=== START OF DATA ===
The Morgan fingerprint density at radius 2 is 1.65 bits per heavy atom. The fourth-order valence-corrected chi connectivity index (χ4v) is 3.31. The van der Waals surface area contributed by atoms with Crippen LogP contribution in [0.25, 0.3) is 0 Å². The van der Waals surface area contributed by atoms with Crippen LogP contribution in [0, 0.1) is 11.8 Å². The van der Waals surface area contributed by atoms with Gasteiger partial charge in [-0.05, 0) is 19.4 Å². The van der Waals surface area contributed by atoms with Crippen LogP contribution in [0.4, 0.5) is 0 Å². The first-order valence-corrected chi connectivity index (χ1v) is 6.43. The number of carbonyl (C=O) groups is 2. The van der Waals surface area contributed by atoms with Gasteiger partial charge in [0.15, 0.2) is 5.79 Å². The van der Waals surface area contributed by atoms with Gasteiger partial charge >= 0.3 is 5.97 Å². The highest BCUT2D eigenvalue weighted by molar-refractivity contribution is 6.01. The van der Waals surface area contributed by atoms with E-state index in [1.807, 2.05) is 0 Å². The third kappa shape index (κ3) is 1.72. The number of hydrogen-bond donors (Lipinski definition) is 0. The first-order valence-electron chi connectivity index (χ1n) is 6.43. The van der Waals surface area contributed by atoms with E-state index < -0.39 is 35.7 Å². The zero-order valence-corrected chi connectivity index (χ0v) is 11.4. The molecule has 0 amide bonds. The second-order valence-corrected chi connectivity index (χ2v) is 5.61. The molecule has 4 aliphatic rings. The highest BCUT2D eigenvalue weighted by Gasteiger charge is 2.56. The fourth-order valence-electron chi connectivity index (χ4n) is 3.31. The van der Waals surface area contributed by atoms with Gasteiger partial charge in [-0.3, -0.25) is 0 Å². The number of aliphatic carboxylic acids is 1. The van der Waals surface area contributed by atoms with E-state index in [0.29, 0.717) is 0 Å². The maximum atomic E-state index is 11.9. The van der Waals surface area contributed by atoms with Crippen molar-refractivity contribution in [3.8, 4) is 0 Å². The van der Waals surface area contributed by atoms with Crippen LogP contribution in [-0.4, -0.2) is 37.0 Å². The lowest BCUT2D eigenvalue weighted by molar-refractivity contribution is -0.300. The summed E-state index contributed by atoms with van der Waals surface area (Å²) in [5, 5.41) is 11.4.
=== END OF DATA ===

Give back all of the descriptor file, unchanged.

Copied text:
The Morgan fingerprint density at radius 2 is 1.65 bits per heavy atom. The fourth-order valence-corrected chi connectivity index (χ4v) is 3.31. The van der Waals surface area contributed by atoms with Crippen LogP contribution in [0.25, 0.3) is 0 Å². The van der Waals surface area contributed by atoms with Crippen LogP contribution in [0, 0.1) is 11.8 Å². The van der Waals surface area contributed by atoms with Gasteiger partial charge in [-0.05, 0) is 19.4 Å². The van der Waals surface area contributed by atoms with Crippen LogP contribution in [0.4, 0.5) is 0 Å². The first-order valence-corrected chi connectivity index (χ1v) is 6.43. The number of carbonyl (C=O) groups is 2. The van der Waals surface area contributed by atoms with Gasteiger partial charge in [0.15, 0.2) is 5.79 Å². The van der Waals surface area contributed by atoms with Gasteiger partial charge >= 0.3 is 5.97 Å². The highest BCUT2D eigenvalue weighted by molar-refractivity contribution is 6.01. The van der Waals surface area contributed by atoms with E-state index in [1.807, 2.05) is 0 Å². The third kappa shape index (κ3) is 1.72. The number of hydrogen-bond donors (Lipinski definition) is 0. The first-order valence-electron chi connectivity index (χ1n) is 6.43. The van der Waals surface area contributed by atoms with E-state index < -0.39 is 35.7 Å². The zero-order valence-corrected chi connectivity index (χ0v) is 11.4. The molecule has 0 amide bonds. The second-order valence-corrected chi connectivity index (χ2v) is 5.61. The molecule has 4 aliphatic rings. The highest BCUT2D eigenvalue weighted by Gasteiger charge is 2.56. The fourth-order valence-electron chi connectivity index (χ4n) is 3.31. The van der Waals surface area contributed by atoms with Gasteiger partial charge in [-0.3, -0.25) is 0 Å². The number of aliphatic carboxylic acids is 1. The van der Waals surface area contributed by atoms with E-state index in [0.29, 0.717) is 0 Å². The maximum atomic E-state index is 11.9. The van der Waals surface area contributed by atoms with Crippen molar-refractivity contribution in [3.8, 4) is 0 Å². The van der Waals surface area contributed by atoms with Crippen LogP contribution in [-0.4, -0.2) is 37.0 Å². The lowest BCUT2D eigenvalue weighted by molar-refractivity contribution is -0.300. The summed E-state index contributed by atoms with van der Waals surface area (Å²) in [5, 5.41) is 11.4.